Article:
The devastation I saw in Pakistan last week, brought about by once-in-a-century floods, remains a huge challenge for millions of displaced people in that country. The plight of the displaced -- while comparable to a flood affecting the entire population of New York state and forcing almost half of the residents to evacuate their homes -- has fallen off the front pages.
They deserve strong and sustained American attention.
Americans are compassionate by nature and instinctively extend their hand to people in need. After the 2004 South Asia tsunami and this year's Haiti earthquake, private Americans contributed almost $84 million in total to Save the Children's response efforts. The Pakistan floods affected four times as many people as those disasters combined. Yet Save the Children, like other humanitarian organizations, has received a relatively small amount ($2 million) for programs to save the lives of children and their families.
When it comes to saving lives in natural disasters, the country in which a child is born should not matter. Nor should political calculations, especially when there are effective and accountable ways -- such as nongovernmental organizations (NGOs) -- for getting aid to those in need.
Humanitarian aid from the United States government for the Pakistan floods makes sound foreign policy sense as well, a case that Secretary of State Hillary Clinton and Special Representative Richard Holbrooke have championed. Pakistan is undergoing a fragile democratic transition while confronting violent extremism. This flooding -- if not addressed effectively -- has the potential to alter the geopolitical landscape in South Asia as dramatically as it has altered the physical appearance of large parts of the country.
A little known fact is that the United States government is providing over $360 million in immediate relief and early recovery assistance, a portion of which goes to humanitarian agencies. U.S. civilian and military flights have delivered tons of assistance.
What struck me most during my visit to Sindh Province, one of the southern areas where floodwaters have yet to recede, was the sheer scale of the disaster. Seven million children and adults are affected in that province alone. We established a sub-office in Sukkur less than seven weeks ago. We have grown that office from scratch to almost 300 largely Pakistani staff working 24/7 to help make a difference at scale for people in desperate need.
Two months into the flooding, the road north from Sukkur to our program areas in Jacobabad remains dotted with spontaneous groupings of plastic-sheeted shelters punctuated by larger camps organized by the Pakistani military. The logos of USAID, UNICEF or DFID were occasionally visible on that sheeting. The road was submerged in sections, so we boarded a tractor-drawn farm wagon for a hazardous ride past trucks that had slipped off the invisible roadbed. Muddy water extended on either side as far as the eye could see.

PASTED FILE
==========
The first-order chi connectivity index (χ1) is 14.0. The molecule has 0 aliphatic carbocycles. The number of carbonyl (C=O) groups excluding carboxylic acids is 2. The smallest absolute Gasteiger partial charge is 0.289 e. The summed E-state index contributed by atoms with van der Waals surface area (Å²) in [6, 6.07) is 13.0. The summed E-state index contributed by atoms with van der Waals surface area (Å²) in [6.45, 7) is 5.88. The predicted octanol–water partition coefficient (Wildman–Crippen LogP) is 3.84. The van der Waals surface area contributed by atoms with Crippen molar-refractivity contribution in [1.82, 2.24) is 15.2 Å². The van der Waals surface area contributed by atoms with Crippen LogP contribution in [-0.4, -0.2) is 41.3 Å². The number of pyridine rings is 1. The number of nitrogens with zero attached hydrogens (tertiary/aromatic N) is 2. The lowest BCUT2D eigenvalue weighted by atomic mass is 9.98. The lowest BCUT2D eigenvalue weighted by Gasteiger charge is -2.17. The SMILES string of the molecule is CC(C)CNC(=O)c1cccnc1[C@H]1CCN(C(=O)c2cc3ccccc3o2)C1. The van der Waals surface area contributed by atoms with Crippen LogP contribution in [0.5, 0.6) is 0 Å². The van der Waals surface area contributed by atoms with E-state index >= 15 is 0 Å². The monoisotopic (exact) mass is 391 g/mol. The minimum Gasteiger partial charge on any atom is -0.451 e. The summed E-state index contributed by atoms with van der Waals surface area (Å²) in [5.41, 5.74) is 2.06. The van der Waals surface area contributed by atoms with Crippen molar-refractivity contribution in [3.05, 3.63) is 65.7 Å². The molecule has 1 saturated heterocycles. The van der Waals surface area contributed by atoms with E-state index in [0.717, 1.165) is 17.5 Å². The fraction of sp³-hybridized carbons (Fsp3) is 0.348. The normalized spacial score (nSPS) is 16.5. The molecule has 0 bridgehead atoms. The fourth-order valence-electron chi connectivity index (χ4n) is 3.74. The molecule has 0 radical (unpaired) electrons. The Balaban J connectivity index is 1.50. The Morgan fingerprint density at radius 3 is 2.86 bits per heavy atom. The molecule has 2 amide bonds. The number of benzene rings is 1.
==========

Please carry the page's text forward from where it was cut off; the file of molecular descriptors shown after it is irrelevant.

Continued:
Since early August, Save the Children has reached over 1.2 million flood survivors in four provinces with lifesaving assistance. That is 10 percent of those most severely affected, who have received support ranging from shelter and non-food items, food, health services, child protection and support for schools.
In Sindh, I saw our mobile clinics -- also staffed by Pakistanis -- treat women and children living in camps for respiratory and other illnesses. We have launched a massive food aid program, supported by USAID and the World Food Program (WFP), and distributed at sites in Jacobabad, Shikarpur and Sukkur. At the site I visited, families who were prescreened by Save the Children teams to meet the WFP criteria for need, lined up to receive two 40-kilo bags of wheat flour. Others who believed they, too, were entitled but had not been screened, gathered across the street. The engagement of community leaders, with the presence of several policemen, kept the situation calm.
Delivering large-scale assistance quickly can be extremely challenging. Logistics and security issues are the most difficult to overcome. In addition to dealing with needy crowds desperate to feed their families, we have to manage risks posed by criminal elements and by anti-Western extremists, particularly in the northwest. Risk management becomes much harder when the United States government insists that NGOs co-brand aid in areas where embassy officers are banned from traveling or where U.S. officials go only with armed security details.
Here's the bottom line: International help needs to be boosted further. The good news is that Save the Children and other experienced international NGOs know how to make every dollar count. We have developed an approach that saves lives and helps put survivors on a path to recovery. We work at the community level with local leaders, while also engaging national authorities and coordinating through the United Nations. This ensures our work responds to local needs and values while being aligned with national priorities. We seek to integrate our program delivery so that water and sanitation programs, for example, work hand in hand with health and nutrition services. We base our assistance on assessment of actual need, count those whom we help, and monitor progress. We are accountable to those we help so the beneficiaries of food aid, for example, are told what rations to expect and are given a telephone number to call if that does not happen. By combining funds from different sources, we leverage government and private aid for greater impact. Finally, we are accountable to donors, reporting on how funds are used.
Ultimately, it is the Pakistan's responsibility to respond to the floods. But the international community, and organizations like Save the Children, have a critical role to play and we are committed to doing just that.